So what is Goldin Financial really worth? In his capacious Hong Kong office, furnished with generous touches of faux Louis XV marble and gold, Pan pauses from a game of solitaire and explains.
“It is important to understand the business behind it,” he says. First, the Hong Kong office tower will start generating cash next year, he says. Second, Pan has notified the stock exchange about plans to inject two massive wine storage facilities located in free trade zones of Tianjin and Guangzhou into the company, whose inventories will steadily increase in value as bottles in the cellars age.
“Goldin Financial wants to be the king of the wine business,” he says.
Third, is a factoring arm, which involves buying receivables from manufacturers at a discount. The business, which Pan describes as low risk and low return, will put the firm “into a different playing field,” he says, once it obtains a license to operate in Shanghai’s free-trade zone.
Property. Wine. Factoring. Who is this guy?
Born in Shaoguan, in Guangdong province, Pan grew up with his paternal grandmother until her death when he was 13. He moved to San Marino, California to live with his step-grandmother, but he spent most of his time cutting classes and never learned much English, he said. So his family shipped him off at 18 to Hong Kong with $500,000 telling him to make something of his life. He did.
He began by trading Japanese electronics, then moved into manufacturing in Southern China, where he eventually commanded 90 percent of China’s karaoke-monitor production through his Matsunichi Communication Holdings Ltd. In 2002 he listed the company in Hong Kong.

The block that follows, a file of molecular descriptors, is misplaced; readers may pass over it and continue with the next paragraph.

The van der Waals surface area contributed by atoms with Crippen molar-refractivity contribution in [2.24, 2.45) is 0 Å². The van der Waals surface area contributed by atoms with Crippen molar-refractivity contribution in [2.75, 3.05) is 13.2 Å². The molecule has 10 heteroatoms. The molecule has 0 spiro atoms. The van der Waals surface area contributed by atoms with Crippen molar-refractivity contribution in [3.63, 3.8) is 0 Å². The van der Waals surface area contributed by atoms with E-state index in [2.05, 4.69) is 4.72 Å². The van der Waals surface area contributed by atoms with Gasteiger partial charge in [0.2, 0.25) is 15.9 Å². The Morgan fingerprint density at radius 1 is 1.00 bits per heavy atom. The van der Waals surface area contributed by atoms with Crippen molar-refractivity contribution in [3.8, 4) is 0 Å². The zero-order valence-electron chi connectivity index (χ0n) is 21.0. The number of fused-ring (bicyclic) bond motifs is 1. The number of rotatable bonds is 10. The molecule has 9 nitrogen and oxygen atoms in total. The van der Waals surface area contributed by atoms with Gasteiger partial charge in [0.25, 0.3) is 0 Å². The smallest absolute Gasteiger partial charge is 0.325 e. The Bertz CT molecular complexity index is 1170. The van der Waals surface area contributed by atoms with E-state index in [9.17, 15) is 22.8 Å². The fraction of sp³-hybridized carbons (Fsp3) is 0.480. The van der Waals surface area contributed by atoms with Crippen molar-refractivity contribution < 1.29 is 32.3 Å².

He changed the name to Goldin Properties Holdings Ltd. in 2008 after acquiring an 89-hectare (220-acre) parcel of land in Tianjin. On the site, he’s building a $10 billion project that includes a members-only polo club, a central business district anchored by a 117-story building, and luxury residences.
By last year, Pan had pretty much exhausted the billionaire’s bucket list: a 115 foot yacht; a private Gulfstream G550 that whisks him to homes in London, Hong Kong, Los Angeles, Shanghai and Tianjin; his own brokerage. None of these are owned by his listed companies.
Polo With Princes
He’s pals with the owners of France’s five first-growth Bordeaux producers and he hobnobs with Princes William and Harry who play at a charity polo match he sponsors at England’s exclusive Beaufort Polo Club every June.
His thoroughbred, Akeed Mofeed earned HK$28.6 million ($3.7 million) before retiring last year and recently sired 60 mares (40 of them belonging to Pan) at his South Australia stud farm.
As for the rollercoaster ride of his companies’ shares, that’s a headache he said he could do without even before this week’s sudden slump. Dealing himself another hand of cards, he said he still might take the company private so he doesn’t have to contend with pressure from minority shareholders.
“I am selling performance, not stock price,” he said.
And the wealth ranking? Well, that’s just paper.
“A genuinely wealthy person would not count his wealth every day,” Pan says. “It’s better if you just leave me off the list.”
Easy come, easy go.